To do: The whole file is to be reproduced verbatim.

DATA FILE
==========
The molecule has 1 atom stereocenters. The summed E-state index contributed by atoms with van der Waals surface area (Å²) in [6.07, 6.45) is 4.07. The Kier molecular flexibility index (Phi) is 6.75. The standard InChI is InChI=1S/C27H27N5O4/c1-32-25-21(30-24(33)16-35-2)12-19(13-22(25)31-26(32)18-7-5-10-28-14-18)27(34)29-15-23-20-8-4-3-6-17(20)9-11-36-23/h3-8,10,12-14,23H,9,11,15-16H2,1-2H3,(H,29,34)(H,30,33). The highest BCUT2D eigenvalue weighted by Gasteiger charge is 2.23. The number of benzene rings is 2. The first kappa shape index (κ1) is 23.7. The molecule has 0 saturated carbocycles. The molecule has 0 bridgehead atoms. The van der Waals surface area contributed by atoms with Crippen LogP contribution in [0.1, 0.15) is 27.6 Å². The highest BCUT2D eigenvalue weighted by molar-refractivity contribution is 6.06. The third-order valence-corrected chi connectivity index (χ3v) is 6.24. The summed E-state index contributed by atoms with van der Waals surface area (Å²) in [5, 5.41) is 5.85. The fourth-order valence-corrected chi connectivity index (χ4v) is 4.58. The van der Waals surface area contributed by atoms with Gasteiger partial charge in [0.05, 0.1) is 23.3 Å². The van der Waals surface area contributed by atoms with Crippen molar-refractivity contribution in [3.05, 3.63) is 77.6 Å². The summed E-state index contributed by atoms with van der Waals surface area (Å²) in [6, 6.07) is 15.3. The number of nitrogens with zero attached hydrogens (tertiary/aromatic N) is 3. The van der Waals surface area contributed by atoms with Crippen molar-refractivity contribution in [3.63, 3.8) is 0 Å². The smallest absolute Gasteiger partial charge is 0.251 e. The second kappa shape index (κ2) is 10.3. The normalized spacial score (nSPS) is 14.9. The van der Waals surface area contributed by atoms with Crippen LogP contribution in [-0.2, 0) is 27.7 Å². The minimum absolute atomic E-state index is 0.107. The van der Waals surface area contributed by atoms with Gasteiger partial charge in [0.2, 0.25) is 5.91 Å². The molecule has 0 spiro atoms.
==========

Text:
The molecule has 1 atom stereocenters. The summed E-state index contributed by atoms with van der Waals surface area (Å²) in [6.07, 6.45) is 4.07. The Kier molecular flexibility index (Phi) is 6.75. The standard InChI is InChI=1S/C27H27N5O4/c1-32-25-21(30-24(33)16-35-2)12-19(13-22(25)31-26(32)18-7-5-10-28-14-18)27(34)29-15-23-20-8-4-3-6-17(20)9-11-36-23/h3-8,10,12-14,23H,9,11,15-16H2,1-2H3,(H,29,34)(H,30,33). The highest BCUT2D eigenvalue weighted by Gasteiger charge is 2.23. The number of benzene rings is 2. The first kappa shape index (κ1) is 23.7. The molecule has 0 saturated carbocycles. The molecule has 0 bridgehead atoms. The van der Waals surface area contributed by atoms with Crippen LogP contribution in [0.1, 0.15) is 27.6 Å². The highest BCUT2D eigenvalue weighted by molar-refractivity contribution is 6.06. The third-order valence-corrected chi connectivity index (χ3v) is 6.24. The summed E-state index contributed by atoms with van der Waals surface area (Å²) in [5, 5.41) is 5.85. The fourth-order valence-corrected chi connectivity index (χ4v) is 4.58. The van der Waals surface area contributed by atoms with Gasteiger partial charge in [0.05, 0.1) is 23.3 Å². The van der Waals surface area contributed by atoms with Crippen molar-refractivity contribution in [3.05, 3.63) is 77.6 Å². The summed E-state index contributed by atoms with van der Waals surface area (Å²) in [6, 6.07) is 15.3. The number of nitrogens with zero attached hydrogens (tertiary/aromatic N) is 3. The van der Waals surface area contributed by atoms with Crippen molar-refractivity contribution in [3.63, 3.8) is 0 Å². The smallest absolute Gasteiger partial charge is 0.251 e. The second kappa shape index (κ2) is 10.3. The normalized spacial score (nSPS) is 14.9. The van der Waals surface area contributed by atoms with Crippen LogP contribution in [-0.2, 0) is 27.7 Å². The minimum absolute atomic E-state index is 0.107. The van der Waals surface area contributed by atoms with Gasteiger partial charge in [0.2, 0.25) is 5.91 Å². The molecule has 0 spiro atoms.